- Get in touch with your local State Workers Compensation Board. They will help you to file the appropriate forms.
- Contact a worker’s compensation attorney. If your employer is refusing to file an injury report, then they are likely not going to be reasonable throughout the rest of your recovery process. You have rights as an employee, and a good workers’ compensation attorney will help you to fight for those rights.
The legal team at Para Los Trabajadores can and will help you handle a sticky worker’s compensation situation. Do not fight this alone and do not suffer in silence. If you have been injured on the job, we can help you fight for compensatory damages. Call us today to discuss the details of your situation. We are here for you.
June 26, 2019
What are the rights of salespersons who get paid commission?
A commission is a monetary compensation following the completion of a task. In the sales world, commissions are most commonly a percentage of the value of the goods and/or services sold and are paid out following the successful completion of a sale. Commissions may be paid on top of or in addition to salaries, and are often used as incentivizing tools to motivate the sales team to sell more.
Commissions can be a difficult area of employment to understand legally, which is why we have outlined your most important rights here:
- If you work for commission, you may be protected by the Fair Labor Standards Act (FLSA). If you are, then you are entitled to an hourly minimum wage, even if you earned no commissions during a set pay period.
- The FLSA does not require payment of commissions, so if you are not paid a commission that you believe you are owed, you will likely have to face your employer in small claims court. Before proceeding to court, make sure that you have written confirmation of the commission you were supposed to receive.
- Commissioned employees may be except from overtime pay if their pay is equivalent to more than 1.5 times the minimum wage amount, and if more than half of their earnings come from commissions.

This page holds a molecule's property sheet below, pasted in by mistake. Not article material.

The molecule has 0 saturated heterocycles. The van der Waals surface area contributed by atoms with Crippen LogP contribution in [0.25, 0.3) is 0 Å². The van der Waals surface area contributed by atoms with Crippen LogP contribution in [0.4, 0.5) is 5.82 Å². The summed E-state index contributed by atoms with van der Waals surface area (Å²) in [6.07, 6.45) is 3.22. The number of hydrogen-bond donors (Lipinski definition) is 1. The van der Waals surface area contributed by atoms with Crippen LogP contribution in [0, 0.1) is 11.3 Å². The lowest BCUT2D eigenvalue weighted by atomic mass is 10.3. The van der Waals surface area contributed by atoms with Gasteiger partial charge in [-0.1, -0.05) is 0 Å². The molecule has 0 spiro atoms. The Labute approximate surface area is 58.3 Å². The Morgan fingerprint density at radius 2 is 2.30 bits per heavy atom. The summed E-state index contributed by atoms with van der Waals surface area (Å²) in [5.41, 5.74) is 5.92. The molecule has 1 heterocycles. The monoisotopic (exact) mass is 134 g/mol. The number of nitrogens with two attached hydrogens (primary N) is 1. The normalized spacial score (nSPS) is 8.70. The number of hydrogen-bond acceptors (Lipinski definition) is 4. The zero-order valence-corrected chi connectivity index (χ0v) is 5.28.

Commission-based employee rights are complicated and can be difficult to understand. If you are concerned that your commission are not being paid fairly, call us for a free consultation to discuss the details of your potential case.
No one should be expected to work for free.
June 21, 2019
Domestic service workers are employees that work in a home. This can mean maids, nannies, household managers, and more. Domestic work is very common in the state of California, but many people do not realize that their rights are actually protected under the law.
The California Domestic Worker Bill of Rights outlines appropriate work time scheduling. The bill clearly states that domestic workers must be afforded 12 consecutive hours away from work for every 24-hour period. If a domestic worker works for more than 12 hours in a single day, they are entitled to overtime pay. This means that their pay-rate increases to 150% of what it normally is, per hour, for every hour above 12 that they work.
For example, let’s say that a live-in nanny normally works from 8 am to 8 pm at a rate of $15/hour. For a normal 12-hour day, that nanny would earn $180. If a parent is stuck late at work and asks the nanny to care for the child for an extra 2 hours, the nanny’s pay rate rises to $22.5 for the extra two hours. On the hypothetical day that the nanny works 14 hours, she would earn $225 ($180+$22.5+$22.5).
If you or a loved one perform domestic work, make sure that their rights are protected.
June 4, 2019